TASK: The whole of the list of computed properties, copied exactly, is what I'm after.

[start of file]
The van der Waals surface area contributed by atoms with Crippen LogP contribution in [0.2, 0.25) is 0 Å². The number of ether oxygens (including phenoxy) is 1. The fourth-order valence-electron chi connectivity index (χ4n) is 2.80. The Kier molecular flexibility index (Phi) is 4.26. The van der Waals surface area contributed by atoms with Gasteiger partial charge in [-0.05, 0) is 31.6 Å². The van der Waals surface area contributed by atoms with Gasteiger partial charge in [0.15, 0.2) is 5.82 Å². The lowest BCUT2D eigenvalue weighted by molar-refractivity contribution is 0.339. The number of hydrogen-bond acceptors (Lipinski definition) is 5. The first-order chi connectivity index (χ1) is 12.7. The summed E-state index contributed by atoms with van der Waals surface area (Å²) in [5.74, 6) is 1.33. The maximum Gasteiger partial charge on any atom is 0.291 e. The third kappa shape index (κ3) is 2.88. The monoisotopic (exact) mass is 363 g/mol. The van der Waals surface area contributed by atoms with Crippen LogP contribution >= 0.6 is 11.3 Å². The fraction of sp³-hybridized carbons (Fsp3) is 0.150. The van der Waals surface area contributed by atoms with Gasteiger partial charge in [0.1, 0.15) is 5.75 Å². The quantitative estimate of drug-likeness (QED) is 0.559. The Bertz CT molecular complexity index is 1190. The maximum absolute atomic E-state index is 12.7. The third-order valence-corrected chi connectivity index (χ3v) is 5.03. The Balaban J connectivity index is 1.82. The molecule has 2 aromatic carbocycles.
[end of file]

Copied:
The van der Waals surface area contributed by atoms with Crippen LogP contribution in [0.2, 0.25) is 0 Å². The number of ether oxygens (including phenoxy) is 1. The fourth-order valence-electron chi connectivity index (χ4n) is 2.80. The Kier molecular flexibility index (Phi) is 4.26. The van der Waals surface area contributed by atoms with Gasteiger partial charge in [-0.05, 0) is 31.6 Å². The van der Waals surface area contributed by atoms with Gasteiger partial charge in [0.15, 0.2) is 5.82 Å². The lowest BCUT2D eigenvalue weighted by molar-refractivity contribution is 0.339. The number of hydrogen-bond acceptors (Lipinski definition) is 5. The first-order chi connectivity index (χ1) is 12.7. The summed E-state index contributed by atoms with van der Waals surface area (Å²) in [5.74, 6) is 1.33. The maximum Gasteiger partial charge on any atom is 0.291 e. The third kappa shape index (κ3) is 2.88. The monoisotopic (exact) mass is 363 g/mol. The van der Waals surface area contributed by atoms with Crippen LogP contribution >= 0.6 is 11.3 Å². The fraction of sp³-hybridized carbons (Fsp3) is 0.150. The van der Waals surface area contributed by atoms with Gasteiger partial charge in [0.1, 0.15) is 5.75 Å². The quantitative estimate of drug-likeness (QED) is 0.559. The Bertz CT molecular complexity index is 1190. The maximum absolute atomic E-state index is 12.7. The third-order valence-corrected chi connectivity index (χ3v) is 5.03. The Balaban J connectivity index is 1.82. The molecule has 2 aromatic carbocycles.